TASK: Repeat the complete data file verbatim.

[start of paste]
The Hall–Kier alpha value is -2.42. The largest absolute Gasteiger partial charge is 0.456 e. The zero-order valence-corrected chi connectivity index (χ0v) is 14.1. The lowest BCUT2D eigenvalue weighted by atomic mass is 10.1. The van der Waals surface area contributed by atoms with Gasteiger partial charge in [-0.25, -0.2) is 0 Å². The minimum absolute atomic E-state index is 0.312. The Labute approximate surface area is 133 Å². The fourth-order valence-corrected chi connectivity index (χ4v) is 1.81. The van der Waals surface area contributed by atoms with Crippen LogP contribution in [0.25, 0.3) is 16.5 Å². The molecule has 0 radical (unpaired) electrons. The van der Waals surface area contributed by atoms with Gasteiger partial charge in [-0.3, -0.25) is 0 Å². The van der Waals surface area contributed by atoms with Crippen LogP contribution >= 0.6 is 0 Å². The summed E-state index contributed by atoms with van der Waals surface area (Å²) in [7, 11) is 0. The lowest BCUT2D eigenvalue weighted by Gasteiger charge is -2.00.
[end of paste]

The Hall–Kier alpha value is -2.42. The largest absolute Gasteiger partial charge is 0.456 e. The zero-order valence-corrected chi connectivity index (χ0v) is 14.1. The lowest BCUT2D eigenvalue weighted by atomic mass is 10.1. The van der Waals surface area contributed by atoms with Gasteiger partial charge in [-0.25, -0.2) is 0 Å². The minimum absolute atomic E-state index is 0.312. The Labute approximate surface area is 133 Å². The fourth-order valence-corrected chi connectivity index (χ4v) is 1.81. The van der Waals surface area contributed by atoms with Crippen LogP contribution in [0.25, 0.3) is 16.5 Å². The molecule has 0 radical (unpaired) electrons. The van der Waals surface area contributed by atoms with Gasteiger partial charge in [-0.3, -0.25) is 0 Å². The van der Waals surface area contributed by atoms with Crippen LogP contribution >= 0.6 is 0 Å². The summed E-state index contributed by atoms with van der Waals surface area (Å²) in [7, 11) is 0. The lowest BCUT2D eigenvalue weighted by Gasteiger charge is -2.00.